Major (Retired) Sukesh Behl & Anr. v. Koninklijke Philips Electronics
Major (Retired) Sukesh Behl & Anr. v. Koninklijke Philips Electronics
Before the High Court of Delhi at New Delhi
FAO(OS) No. 16 of 2014
The present Appeal was filed by the Appellants as the Appellant’s application under Order XII Rule 6 of the Code of Civil Procedure, 1908 (Judgment on admission) was dismissed by the Learned Single Judge of this Hon’ble Court.
Respondent filed a suit against the Appellant for infringement of Patent being Patent No. 218255.
The Appellant filed a Counter Claim seeking revocation of Patent, inter alia, on the basis of Section 64(1)(m) of the Patents Act, 1970.
As per Section 64(1)(m) of the Patents Act, 1970 a Patent is liable to be revoked on the ground that the applicant for the Patent has failed to disclose to the Controller the information required by Section 8 of the Patents Act, 1970 or has furnished information which in any material particular was false to his knowledge.
As per Section 8, applicant along with his application for a patent or subsequently within six months from the date of filing the application is required to file a statement furnishing the detailed particulars of the application, if any, being prosecuted by him in a foreign country for a patent in respect of the same or substantially same invention. It is also necessary for the applicant to file an undertaking that up to the date of grant of patent, he would keep the Controller informed in writing from time to time of the detailed particulars of the applications, if any, filed subsequently in a foreign country for a patent in respect of the same or substantially same invention, within six months from the date of such filing.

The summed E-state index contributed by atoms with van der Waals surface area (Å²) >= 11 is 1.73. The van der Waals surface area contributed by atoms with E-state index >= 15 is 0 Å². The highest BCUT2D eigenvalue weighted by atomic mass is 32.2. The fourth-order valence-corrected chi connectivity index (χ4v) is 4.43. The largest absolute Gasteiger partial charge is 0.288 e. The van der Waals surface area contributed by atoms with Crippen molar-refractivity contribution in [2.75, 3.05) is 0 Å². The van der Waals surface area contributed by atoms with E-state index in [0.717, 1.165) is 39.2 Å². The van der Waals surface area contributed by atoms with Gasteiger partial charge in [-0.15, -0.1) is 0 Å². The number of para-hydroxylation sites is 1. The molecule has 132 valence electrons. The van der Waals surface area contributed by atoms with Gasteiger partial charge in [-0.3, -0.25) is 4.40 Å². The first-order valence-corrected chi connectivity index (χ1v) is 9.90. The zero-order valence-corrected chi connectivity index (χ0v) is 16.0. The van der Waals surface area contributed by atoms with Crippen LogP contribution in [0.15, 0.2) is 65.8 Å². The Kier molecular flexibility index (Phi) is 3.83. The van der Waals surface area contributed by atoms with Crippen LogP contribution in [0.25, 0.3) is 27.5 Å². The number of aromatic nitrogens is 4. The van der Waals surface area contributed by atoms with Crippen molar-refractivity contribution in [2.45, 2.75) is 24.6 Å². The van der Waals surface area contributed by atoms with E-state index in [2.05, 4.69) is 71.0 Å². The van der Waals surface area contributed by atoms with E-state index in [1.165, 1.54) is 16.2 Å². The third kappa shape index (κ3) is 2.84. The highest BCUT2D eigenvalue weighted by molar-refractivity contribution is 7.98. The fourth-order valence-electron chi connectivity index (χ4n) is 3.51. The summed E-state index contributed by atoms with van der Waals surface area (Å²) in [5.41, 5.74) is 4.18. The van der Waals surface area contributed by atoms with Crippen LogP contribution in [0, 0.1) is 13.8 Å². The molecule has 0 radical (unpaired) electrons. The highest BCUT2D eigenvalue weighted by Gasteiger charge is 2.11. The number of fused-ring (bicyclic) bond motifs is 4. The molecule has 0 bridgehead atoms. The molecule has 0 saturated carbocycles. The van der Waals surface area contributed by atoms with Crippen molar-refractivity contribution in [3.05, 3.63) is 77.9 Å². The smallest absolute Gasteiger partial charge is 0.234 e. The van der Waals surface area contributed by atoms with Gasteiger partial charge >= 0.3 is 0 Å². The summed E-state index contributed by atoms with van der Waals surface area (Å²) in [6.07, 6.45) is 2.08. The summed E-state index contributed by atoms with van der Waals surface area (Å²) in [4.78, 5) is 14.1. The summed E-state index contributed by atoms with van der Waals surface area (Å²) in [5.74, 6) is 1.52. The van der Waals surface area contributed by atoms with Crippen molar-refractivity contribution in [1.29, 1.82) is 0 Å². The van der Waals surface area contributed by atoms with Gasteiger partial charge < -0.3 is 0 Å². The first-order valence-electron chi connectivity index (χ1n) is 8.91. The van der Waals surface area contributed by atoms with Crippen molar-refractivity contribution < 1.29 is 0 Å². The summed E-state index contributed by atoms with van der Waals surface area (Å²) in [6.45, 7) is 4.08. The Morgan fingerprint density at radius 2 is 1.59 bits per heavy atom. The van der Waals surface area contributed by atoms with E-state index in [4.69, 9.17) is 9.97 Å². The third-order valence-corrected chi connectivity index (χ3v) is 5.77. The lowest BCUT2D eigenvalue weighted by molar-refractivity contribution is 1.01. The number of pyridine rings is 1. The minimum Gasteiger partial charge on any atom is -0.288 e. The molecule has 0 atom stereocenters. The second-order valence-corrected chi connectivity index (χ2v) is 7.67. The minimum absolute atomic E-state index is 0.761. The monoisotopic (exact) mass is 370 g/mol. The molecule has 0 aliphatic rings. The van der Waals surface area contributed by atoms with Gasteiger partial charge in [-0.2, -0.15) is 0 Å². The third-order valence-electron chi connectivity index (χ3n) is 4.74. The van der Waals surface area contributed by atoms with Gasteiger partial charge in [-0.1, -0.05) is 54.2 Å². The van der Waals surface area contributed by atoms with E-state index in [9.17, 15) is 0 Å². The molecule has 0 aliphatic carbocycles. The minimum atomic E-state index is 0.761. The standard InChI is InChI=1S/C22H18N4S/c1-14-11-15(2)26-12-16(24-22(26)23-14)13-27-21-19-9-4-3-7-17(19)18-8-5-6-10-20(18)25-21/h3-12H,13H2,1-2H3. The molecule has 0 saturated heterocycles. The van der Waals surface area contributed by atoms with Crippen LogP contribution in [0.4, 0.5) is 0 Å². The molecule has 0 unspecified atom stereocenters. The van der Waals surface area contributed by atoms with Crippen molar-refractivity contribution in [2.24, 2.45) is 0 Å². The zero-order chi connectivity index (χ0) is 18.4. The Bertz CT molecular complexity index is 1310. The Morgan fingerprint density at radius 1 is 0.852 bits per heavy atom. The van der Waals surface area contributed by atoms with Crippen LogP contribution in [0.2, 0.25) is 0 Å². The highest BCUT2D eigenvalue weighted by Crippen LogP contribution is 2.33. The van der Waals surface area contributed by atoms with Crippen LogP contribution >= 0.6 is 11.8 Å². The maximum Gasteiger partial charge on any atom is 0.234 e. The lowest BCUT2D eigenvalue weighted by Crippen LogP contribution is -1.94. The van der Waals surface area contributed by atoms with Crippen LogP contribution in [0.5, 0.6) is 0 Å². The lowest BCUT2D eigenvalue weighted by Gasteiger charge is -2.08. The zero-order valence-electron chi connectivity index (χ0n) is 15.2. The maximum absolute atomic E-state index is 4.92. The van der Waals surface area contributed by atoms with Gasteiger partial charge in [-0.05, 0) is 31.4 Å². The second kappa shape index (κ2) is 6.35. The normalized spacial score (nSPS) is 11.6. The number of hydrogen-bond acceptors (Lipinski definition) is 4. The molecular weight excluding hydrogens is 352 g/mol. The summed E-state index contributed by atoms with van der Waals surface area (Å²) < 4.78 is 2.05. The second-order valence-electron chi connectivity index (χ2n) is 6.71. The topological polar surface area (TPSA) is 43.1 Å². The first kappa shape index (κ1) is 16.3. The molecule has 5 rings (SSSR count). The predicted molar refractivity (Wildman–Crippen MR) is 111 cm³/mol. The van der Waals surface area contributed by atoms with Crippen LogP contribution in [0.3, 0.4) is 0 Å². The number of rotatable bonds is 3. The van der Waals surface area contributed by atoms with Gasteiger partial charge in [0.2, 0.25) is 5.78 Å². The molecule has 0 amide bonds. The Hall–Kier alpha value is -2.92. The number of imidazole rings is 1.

After filing of the Counter Statement and the Written Statement by the Appellant, the Respondent filed a list of corresponding foreign applications before the Controller of Patents.
The reason assigned for delay and inadvertence was, that the details of the corresponding foreign applications which were printed on back side of the paper were inadvertently not filed and only some part could be filed.
As the Respondent admittedly filed the details of corresponding foreign applications later, the Appellant filed an application under Order XII Rule 6 of the Code of Civil Procedure, 1908 on the ground that the said act on part of the Respondent constitutes admission of the fact that they have not complied with the mandate of Section 8 and the therefore the Patent is liable to be revoked under Section 64(1) (m) of the Patents Act, 1970.
The Learned Single Judge, dismissed the application of the Appellant vide order dated 6th November, 2013 on the following grounds:
• There is no admission as to the withholding of that information being deliberate or that there was willful suppression of such information. That surely would be a matter for evidence.
• The fact that whether such non-disclosure is material or not to the grant of the patent is a triable issue.
Against the said order, the Appellant filed the present appeal.
• Provisions of Section 8 of the Patents Act are mandatory, and therefore any violation of Section 8 shall result in revocation of patent under Section 64(1)(m) of the Patents Act, 1970.
• The term “may” in Section 64(1) of the Patents Act shall, in the context, be construed as “shall” and therefore, the contention of the plaintiff that the omission to furnish the particulars of foreign filings was only accidental and not intentional deserves no consideration.
• The power under Order XII Rule 6 CPC is only discretionary and, therefore, the learned Single Judge is justified in the facts and circumstances of the case in declining to pass a judgment as sought by the defendants.
• A clear, unambiguous, unequivocal and unqualified admission is required for a decree to be passed under Order XII Rule 6 of CPC.
• Inadvertently omitted details do not prejudice the grant of the suit patent in any manner as the corresponding patents/patent applications were not material to the grant of the suit patent.
Court’s Observations and Ruling: